Zeno of Elea (c. 490-430 B.C.) Pre-Socratic philosopher and disciple of Parmenides. Zeno argued that motion, change, and plurality are logical absurdities and that only an unchanging being is real. His four arguments against motion (Zeno's paradoxes) attempted to demonstrate logically that the notions of time and motion are erroneous.

Probably the most famous of Zeno's "paradoxes" involves Achilles and the tortoise, who run a race. Achilles, being confident of victory, gives the tortoise a head start. Zeno “proves” that Achilles can never overtake the tortoise. His argument goes something like this:

Before Achilles can overtake the tortoise, he must reach the point A where the tortoise started. But then the tortoise has crawled to point B. Achilles must now run to point B. But the tortoise has gone to point C, etc. Achilles gets closer and closer to the tortoise, but never catches him.

This is really just a restatement of his Dichotomy paradox, which goes something like this:

Before a moving object can travel a certain distance, it must travel half that distance. Before it can travel half the distance it must travel 1/4 the distance, etc. This sequence goes on forever. Therefore, it seems that the original distance cannot be traveled, and motion is impossible.

These paradoxes are not real paradoxes, as clearly motion does take place and not very much math is required to show that objects can have motion.

However, what is interesting, is how they came to be seen as paradoxes, and what fallacious thought processes are responsible for the seeming paradox. There are two sides to this situation, the physical and the mental. We are familiar with what happens in the physical universe, and when travelling to some destination, we do go through the halfway points to that destination, and despite Zeno’s assertions of impossibility, eventually arrive. So our mental representation does not match up with what is really happening in the physical universe. Mentally, Zeno’s augment seems ok – so where is the error? It is apparently in our definition of position; in thought, for most of us, our concept of the boundary surfaces of objects are absolute – like in geometry, where a position can be a point with no dimension – zero and infinity can exist with no problem. By definition, that which is infinitely small cannot be reached, and is not be there anyway. The physical universe however, apparently does not have these absolutes. According to modern physics, the physical universe has a “graininess” and so can’t be divided into infinitely small parts, the smallest size being the Planck length[1], there is also a similar graininess in time known as the Planck time[2].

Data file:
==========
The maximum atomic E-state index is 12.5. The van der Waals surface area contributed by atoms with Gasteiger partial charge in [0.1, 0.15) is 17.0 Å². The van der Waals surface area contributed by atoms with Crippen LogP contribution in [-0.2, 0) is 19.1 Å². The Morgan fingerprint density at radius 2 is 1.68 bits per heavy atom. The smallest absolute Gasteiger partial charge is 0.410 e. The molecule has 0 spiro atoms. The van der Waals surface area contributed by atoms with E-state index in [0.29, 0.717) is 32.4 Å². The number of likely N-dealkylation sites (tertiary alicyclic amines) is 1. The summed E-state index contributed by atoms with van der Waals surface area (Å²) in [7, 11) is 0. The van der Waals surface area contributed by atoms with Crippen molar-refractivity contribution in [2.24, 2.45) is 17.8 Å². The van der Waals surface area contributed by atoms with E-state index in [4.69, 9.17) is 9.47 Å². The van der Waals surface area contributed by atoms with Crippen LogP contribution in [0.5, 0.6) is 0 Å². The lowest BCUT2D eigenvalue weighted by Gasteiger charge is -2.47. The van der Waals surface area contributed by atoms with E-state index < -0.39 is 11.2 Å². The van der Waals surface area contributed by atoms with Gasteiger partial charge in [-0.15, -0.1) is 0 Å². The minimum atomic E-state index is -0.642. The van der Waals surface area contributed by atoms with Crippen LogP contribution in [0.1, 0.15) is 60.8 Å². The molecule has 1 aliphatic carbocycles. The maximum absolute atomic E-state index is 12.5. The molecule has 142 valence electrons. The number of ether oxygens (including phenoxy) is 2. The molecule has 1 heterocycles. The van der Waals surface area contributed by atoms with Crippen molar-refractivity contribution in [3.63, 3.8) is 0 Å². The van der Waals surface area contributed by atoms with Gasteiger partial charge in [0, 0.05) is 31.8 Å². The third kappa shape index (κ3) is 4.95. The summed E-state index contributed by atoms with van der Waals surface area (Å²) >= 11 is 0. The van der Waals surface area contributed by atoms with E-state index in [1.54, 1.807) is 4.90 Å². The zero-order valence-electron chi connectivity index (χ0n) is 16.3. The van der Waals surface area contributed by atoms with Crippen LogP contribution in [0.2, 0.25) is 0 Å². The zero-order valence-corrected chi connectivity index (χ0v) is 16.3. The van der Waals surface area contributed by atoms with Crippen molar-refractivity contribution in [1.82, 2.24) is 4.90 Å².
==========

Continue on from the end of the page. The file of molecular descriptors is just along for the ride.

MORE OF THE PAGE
The error then, is taking data from one universe, that of ideas and language and trying to apply it to a different universe which has a different set of laws, that of the physical. It is interesting to note that science did not make very much progress until Aristotle’s teleological[3] thinking was taken out of it, which was in effect a similar separation of the semantic and physical that makes sense of Zeno.


Comments & suggestions Welcome.



1] The Planck length is the scale at which classical ideas about gravity and space-time cease to be valid, and quantum effects dominate. This is the ‘quantum of length’, the smallest measurement of length with any meaning. And is roughly equal to 1.6 x 10-35 m or about 10-20 times the size of a proton.

2] The Planck time is the time it would take a photon travelling at the speed of light to across a distance equal to the Planck length. This is the ‘quantum of time’, the smallest measurement of time that has any meaning, and is equal to 10-43 seconds. No smaller division of time has any meaning. With in the framework of the laws of physics as we understand them today, we can say only that the universe came into existence when it already had an age of 10-43 seconds.

3] Aristotle's "four causes" stood at the heart of Western rationality and Western science for a very long time., Aristotle says that in order to know a thing one must be able to answer four questions - The four causes: a.) the material cause: the matter out of which a thing is made (clay is the material cause of a bowl); b.) the formal cause: the pattern, model, or structure upon which a thing is made (the formal cause of a bowl is "bowl-shaped"; the formal cause of a human is "human-shaped"); c.) the efficient cause: the means or agency by which a thing comes into existence (a potter is the efficient cause of a bowl); d.) the final cause(in Greek, telos ) : the goal or purpose of a thing, its function or potential (holding cereal and milk is the final cause of a bowl). The final cause is the most unscientific, but is far and away the most important "cause" of a thing as far as Aristotle was concerned. Aristotle's analysis of phenomenon and change, then, is fundamentally teleological.